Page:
All is not well with the hedgehog population in our country. After 15 million years of evolution, hedgehogs have changed very little. However, our society has.
The numbers of hedgehogs in our countryside is dropping rapidly, due to a number of factors. In the 1950s, there were an estimated 36 million hedgehogs in Britain: now sadly it is estimated to be just 1.5 million. They are declining at about the same rate as tigers.
Intensive agriculture, the increasing use of pesticides both on farms and in our gardens, more predators, and more and more buildings have all contributed to the decline of our spiky friends. May 3-9 is Hedgehog Awareness week, which is now an annual event on the calendar.
We can do little to halt the erosion of the hedgehog’s natural habitat caused by farming, or new-builds. However there are things we can all do in our own gardens, which will help.
Here are some steps everyone can take, whether you have a large or a small garden or patio area.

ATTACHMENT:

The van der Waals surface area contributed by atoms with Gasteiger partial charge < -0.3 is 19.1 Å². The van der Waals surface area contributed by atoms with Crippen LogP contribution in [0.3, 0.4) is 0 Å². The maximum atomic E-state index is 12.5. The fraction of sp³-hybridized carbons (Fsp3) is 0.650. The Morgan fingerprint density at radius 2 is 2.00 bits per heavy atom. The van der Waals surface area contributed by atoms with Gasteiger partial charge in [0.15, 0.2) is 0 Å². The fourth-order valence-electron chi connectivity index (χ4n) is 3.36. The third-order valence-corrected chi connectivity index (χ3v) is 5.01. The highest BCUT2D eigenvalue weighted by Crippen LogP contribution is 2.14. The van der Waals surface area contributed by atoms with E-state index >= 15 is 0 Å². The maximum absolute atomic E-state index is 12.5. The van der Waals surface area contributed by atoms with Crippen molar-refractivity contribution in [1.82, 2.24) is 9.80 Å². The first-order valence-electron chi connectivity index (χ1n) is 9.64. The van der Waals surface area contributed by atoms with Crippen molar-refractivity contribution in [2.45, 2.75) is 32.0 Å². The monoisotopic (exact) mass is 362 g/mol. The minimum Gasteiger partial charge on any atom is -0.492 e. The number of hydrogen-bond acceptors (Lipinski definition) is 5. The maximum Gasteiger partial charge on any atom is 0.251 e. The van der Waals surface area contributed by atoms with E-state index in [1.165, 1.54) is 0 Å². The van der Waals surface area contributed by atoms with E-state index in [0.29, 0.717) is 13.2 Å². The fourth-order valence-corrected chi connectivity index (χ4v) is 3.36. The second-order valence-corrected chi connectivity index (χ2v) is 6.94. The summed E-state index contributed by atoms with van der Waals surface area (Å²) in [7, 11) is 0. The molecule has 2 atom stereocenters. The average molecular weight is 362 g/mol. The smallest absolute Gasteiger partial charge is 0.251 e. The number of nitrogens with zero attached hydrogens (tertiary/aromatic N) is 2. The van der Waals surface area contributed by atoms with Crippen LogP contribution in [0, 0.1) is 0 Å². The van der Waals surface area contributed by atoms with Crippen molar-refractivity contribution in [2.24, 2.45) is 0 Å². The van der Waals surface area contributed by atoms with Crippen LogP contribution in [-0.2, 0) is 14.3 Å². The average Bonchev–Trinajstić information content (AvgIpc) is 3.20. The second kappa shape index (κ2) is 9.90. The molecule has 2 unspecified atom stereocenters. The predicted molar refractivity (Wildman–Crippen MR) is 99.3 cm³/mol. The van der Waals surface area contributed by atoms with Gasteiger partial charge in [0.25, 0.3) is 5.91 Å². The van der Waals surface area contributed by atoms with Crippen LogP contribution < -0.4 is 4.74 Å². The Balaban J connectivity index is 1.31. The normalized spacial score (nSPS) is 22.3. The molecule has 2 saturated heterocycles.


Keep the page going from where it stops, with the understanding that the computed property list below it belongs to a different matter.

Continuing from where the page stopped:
1. If you have a fence around your garden/patio, make a 5in hole through which the hedgehogs in neighbouring gardens can squeeze. This will ensure that hedgehogs can meet (to breed!), and that they have access to a large territory to forage for food and shelter. Hedgehogs can travel up to 2km a night and, if your garden is sealed in like Fort Knox, they can not visit you.
2. Put out clean water at night; hedgehogs struggle to find water sources which are safe, and will die from dehydration very quickly.
3. Leave a saucer of cat food or dry cat/dog biscuits on your patio, but avoid putting out milk or fish products as these are harmful for them.
4. Avoid using slug pellets/pesticides; hedgehogs are the natural solution to a slug problem. Encourage them to visit your garden, and you will have no need to buy these harmful products.
5. If you see a live hedgehog in daylight hours, get it to a vet quickly, as this indicates the animal is very sick and requires urgent treatment.
6. Join the British Hedgehog Preservation Society – www.britishhedgehogs.org.uk –and get involved in their project called Hedgehog Street www.hedgehogstreet.org/, in which you can report sightings in your own garden. This helps to monitor the decline/increase of the local population, which can be vitally important to ensuring their survival.